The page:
Political commitment

Örebro: Getting political commitment in Örebro

Örebro set up the Steering Group represented by politicians and chiefs of two municipalities. The group used to discuss and come to conclusions about common activities and projects between the two municipalities, but it had no right to make political decisions. All political decision had to be made by the local governments of the two municipalities. This group assisted for the Project Working Group, which was represented by civil servants from both Municipalities, the Swedish Transports Administration, and Örebro Regional Development Council. The group discussed, planned and reported on the results connected to the main Pilot Action (In-depth Master plan) and the other working groups/activities related to the Pilot Action.

Implementation and monitoring

Hiiumaa: Peer visits – learning from others

Peer visits helped in shaping and developing Hiiumaa’s Pilot Action, i.e. the detailed plan for close surrounding of Kärdla harbour. During the project Hiiumaa representatives visited Hamburg in Germany and the Turku archipelago in Finland. Reflecting on other region’s activities helped to see and evaluate their own procedures from a different point of view. It also helped to prevent repeating mistakes made elsewhere and showed that there was no need to constantly reinvent the wheel.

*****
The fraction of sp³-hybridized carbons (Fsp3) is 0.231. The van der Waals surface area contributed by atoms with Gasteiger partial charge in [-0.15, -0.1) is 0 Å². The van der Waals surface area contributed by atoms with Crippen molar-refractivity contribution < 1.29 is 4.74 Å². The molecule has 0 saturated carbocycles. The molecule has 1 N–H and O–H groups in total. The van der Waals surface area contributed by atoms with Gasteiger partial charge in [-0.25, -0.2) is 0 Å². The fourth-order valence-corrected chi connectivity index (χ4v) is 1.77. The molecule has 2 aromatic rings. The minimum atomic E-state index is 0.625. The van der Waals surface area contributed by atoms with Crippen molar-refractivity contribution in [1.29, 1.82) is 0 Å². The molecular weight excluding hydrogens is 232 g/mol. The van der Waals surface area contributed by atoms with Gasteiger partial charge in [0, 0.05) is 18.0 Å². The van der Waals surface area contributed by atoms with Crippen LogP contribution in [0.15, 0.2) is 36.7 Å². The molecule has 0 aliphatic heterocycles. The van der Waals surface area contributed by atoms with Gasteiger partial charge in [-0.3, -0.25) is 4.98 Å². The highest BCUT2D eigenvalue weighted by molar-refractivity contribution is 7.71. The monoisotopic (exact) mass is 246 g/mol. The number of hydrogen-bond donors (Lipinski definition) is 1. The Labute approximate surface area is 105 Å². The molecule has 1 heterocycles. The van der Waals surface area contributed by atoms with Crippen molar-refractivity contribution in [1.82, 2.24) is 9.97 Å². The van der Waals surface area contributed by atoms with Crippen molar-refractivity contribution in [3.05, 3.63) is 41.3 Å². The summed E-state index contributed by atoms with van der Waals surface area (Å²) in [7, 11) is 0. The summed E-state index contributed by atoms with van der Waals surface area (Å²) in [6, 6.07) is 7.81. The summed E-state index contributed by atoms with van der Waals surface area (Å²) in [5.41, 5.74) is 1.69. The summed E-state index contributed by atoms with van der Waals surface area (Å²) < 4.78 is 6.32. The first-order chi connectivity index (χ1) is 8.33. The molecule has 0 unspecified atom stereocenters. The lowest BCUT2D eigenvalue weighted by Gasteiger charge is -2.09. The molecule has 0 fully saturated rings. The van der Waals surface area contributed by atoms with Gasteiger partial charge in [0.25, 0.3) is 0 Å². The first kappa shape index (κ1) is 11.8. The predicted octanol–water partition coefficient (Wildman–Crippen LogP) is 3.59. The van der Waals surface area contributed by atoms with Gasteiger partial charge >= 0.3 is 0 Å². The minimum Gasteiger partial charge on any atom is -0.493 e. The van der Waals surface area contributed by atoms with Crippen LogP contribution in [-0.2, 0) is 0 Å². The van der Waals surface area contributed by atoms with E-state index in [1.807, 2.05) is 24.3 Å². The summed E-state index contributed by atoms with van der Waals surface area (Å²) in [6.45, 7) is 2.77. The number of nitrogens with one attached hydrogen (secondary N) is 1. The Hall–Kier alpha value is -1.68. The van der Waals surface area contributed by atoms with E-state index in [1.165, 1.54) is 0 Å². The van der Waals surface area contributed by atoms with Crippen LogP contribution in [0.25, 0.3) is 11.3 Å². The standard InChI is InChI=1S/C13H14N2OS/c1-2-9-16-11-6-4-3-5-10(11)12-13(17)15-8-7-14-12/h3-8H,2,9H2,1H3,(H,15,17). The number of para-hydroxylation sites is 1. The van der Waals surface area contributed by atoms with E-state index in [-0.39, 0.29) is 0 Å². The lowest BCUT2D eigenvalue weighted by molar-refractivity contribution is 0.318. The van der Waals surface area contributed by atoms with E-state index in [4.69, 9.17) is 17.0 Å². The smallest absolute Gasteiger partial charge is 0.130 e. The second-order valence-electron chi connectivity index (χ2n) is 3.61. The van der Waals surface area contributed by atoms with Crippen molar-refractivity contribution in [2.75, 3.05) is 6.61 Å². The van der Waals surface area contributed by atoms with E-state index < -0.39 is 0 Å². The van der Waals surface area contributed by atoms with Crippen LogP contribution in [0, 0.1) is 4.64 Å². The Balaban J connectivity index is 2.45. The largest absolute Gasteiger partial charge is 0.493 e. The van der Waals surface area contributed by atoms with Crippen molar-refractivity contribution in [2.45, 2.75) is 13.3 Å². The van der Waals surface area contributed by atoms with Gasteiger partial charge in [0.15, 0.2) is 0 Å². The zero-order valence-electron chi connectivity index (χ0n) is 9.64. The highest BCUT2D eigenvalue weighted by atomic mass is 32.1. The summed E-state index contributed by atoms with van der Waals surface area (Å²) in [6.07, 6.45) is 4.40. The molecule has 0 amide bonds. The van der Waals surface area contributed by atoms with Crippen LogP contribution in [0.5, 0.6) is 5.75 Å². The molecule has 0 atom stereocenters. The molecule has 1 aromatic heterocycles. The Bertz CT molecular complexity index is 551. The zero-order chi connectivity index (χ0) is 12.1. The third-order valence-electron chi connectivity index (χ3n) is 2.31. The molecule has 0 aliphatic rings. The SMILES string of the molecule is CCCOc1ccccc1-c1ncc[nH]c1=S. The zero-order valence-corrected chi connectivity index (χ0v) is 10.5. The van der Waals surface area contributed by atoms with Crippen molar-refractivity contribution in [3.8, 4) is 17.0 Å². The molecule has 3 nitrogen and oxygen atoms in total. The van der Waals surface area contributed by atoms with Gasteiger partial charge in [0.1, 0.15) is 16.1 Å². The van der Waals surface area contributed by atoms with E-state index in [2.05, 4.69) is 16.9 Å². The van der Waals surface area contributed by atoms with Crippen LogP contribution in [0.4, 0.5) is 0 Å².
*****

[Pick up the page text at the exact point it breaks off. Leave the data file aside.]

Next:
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Kaunas: Regional Cycling Scheme

The process began with a dialogue between representatives of Kaunas district and Kaunas City municipality and representatives of different groups and communities. It was discussed what actions would make the region a better place for local people to live and attractive to visit. It was discovered that developing a sustainable transport network in the region, and especially the development of cycling infrastructure and creation of Kaunas district cycling paths scheme, was a common aim for all of the participants. As the result of the project the Cycling Scheme was finalised and included in the Master Plan and Kaunas District Strategy 2007-2013. The document provides an important starting point for the development of cycling in the city region.

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Lower Silesia: Integrated transport planning in Jelenia Gora

After discussions of various public institutions on the improvement of the quality of life in the region, it became clear that there was a need for an integrated transport system covering the whole region. Five local stakeholder meetings were organised in the region designed to involve various groups in the planning process. The concept of integrated transport system, which utilises various transportation modes including cycling, railway, and bus connections, was prepared in a cooperative process.

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Evaluation and reporting